Credit reel

Krisha Kapoor ‘23 takes a moment to appreciate the people who work behind the scenes at West after her conversation with bus driver LaShaun Lacy.


Krisha Kapoor

LaShaun Lacy sits in bus number 5110. Driving special education students on this bus is one of his jobs. He also works as a correctional officer.

After every great movie, there is a credit reel for all the people behind the scenes. Almost always you’ll find yourself getting up and leaving before the screen gets past the actors. Do you ever actually wonder who wrote that song, or who made that sound effect? As humans, we are busy and tend to get caught up in our own lives. We rarely ever take a step back to appreciate the small things that people are doing to make our community a better place. 

If West High were a movie, we would have our phenomenal athletes and  star students in leading roles. Although overlooked, behind these scenes of success, is a whole crew of people that deserve credits. One of which is LaShaun Lacy. 

One gloomy morning, I was walking into school, feeling a little more tired than usual. As I was about to walk in, I heard an outburst of laughter and happiness. I turned around and to my luck, I saw the bright smile of LaShaun Lacy, bus driver for special needs students. Little did I know, behind that smile is years of resilience and hard work. Lacy works day and night to support his family, all while putting a smile on students’ faces. To me, he embodies what the culture of West should be — a place of happiness, love, and hard work.  

Behind that smile is years of resilience and hard work.”

— Krisha Kapoor '23

At a very young age, Lacy learned not to take things for granted and to enjoy the people he surrounded himself with. He was born on the south side of Chicago to his mother and father. At the age of five, his parents had split and by eighth grade, he had lost his sister. By the age of 17, he had his first child, and married at 18. This mixture of love and pain associated with his family is what inspires Lacy today. 

“My family motivates me, I do everything to give my family what my mother couldn’t give me,” Lacy said.

He supports his family by working two jobs. His day starts at 8 a.m. when he runs his bus route, then he sleeps from around 9:30 a.m. to 1:30 p.m.. From there he wakes up and runs his afternoon bus routes until 5 p.m. Lacy gets home to cook for his family and he is soon off to his night job. Lacy works as a correctional officer at the prison from 10 p.m. until  6 a.m., and then the cycle continues. Running on minimal sleep, it amazes me to see how positive Lacy remains and motivated to do work every day. Sleep deprivation redefined, am I right?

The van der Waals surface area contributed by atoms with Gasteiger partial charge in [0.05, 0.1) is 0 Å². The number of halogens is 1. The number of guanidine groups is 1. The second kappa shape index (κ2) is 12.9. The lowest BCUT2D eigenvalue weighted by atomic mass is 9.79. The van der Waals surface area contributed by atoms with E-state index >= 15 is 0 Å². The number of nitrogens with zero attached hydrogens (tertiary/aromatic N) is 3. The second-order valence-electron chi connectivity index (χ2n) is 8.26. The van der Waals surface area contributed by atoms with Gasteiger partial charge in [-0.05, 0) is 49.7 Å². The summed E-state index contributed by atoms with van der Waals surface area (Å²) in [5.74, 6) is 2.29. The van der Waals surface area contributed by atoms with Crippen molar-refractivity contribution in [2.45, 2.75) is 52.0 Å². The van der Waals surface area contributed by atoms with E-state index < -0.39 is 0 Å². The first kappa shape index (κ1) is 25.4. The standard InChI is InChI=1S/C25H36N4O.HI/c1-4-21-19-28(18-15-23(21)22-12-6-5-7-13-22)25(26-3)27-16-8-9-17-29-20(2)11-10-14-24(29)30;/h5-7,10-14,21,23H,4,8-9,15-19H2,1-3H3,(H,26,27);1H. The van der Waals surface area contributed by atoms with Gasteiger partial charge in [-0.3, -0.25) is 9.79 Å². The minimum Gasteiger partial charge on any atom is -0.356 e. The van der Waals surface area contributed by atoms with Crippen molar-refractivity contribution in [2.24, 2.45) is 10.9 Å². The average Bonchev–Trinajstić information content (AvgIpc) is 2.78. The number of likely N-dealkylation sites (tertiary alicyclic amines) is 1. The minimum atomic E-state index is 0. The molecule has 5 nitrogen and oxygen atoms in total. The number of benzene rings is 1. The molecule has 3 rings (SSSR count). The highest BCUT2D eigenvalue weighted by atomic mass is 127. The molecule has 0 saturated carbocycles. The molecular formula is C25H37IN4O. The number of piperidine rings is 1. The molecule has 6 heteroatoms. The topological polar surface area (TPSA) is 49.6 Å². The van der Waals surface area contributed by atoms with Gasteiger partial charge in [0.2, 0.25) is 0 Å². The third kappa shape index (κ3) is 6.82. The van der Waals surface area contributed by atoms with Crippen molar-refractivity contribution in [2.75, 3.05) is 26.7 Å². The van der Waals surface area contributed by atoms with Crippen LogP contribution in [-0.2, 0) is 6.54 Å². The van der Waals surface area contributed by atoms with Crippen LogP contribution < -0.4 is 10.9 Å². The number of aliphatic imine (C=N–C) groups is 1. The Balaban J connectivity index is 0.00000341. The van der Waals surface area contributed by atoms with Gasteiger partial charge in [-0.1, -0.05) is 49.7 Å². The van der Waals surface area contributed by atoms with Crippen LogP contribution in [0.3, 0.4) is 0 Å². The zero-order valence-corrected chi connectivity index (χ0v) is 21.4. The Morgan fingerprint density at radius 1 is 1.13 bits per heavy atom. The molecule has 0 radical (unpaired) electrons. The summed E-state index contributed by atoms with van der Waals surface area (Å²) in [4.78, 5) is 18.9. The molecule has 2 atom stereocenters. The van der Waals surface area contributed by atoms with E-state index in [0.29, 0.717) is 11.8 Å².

My family motivates me, I do everything to give my family what my mother couldn’t give me.”

— LaShaun Lacy

Although the jobs of bus driver and correctional officer might seem like polar opposites, Lacy enjoys both and has learned a lot from his experience. Through all the sleepless nights he has learned to become open to learning about people and creating connections with those who care. Lacy enjoys being a bus driver because he gets to make kids smile and laugh everyday. He takes well-deserved pride in his ability to make one of the worst parts of school the best. On the other hand, being a correctional officer provides its own challenges. Lacy has had to accept the fact that officers can be wrong and poorly judge individuals. He has learned that there are some good people in prison that did things to provide for their family and just made bad decisions. He feels like he has developed a new sense of maturity and boldness. Lacy’s work ethic and open mindset goes to show that you can learn something from any situation. 

Almost every day since that morning I wave at Lacy and receive a wave back. I constantly see the kids on his bus leaving with joy on their faces. He spreads his light no matter where he goes. By taking a dive into Lacy’s life and learning about his perspective I realized that so many people have stories to tell and everyone’s life is different. Sometimes we just have to take the time to look at the credits.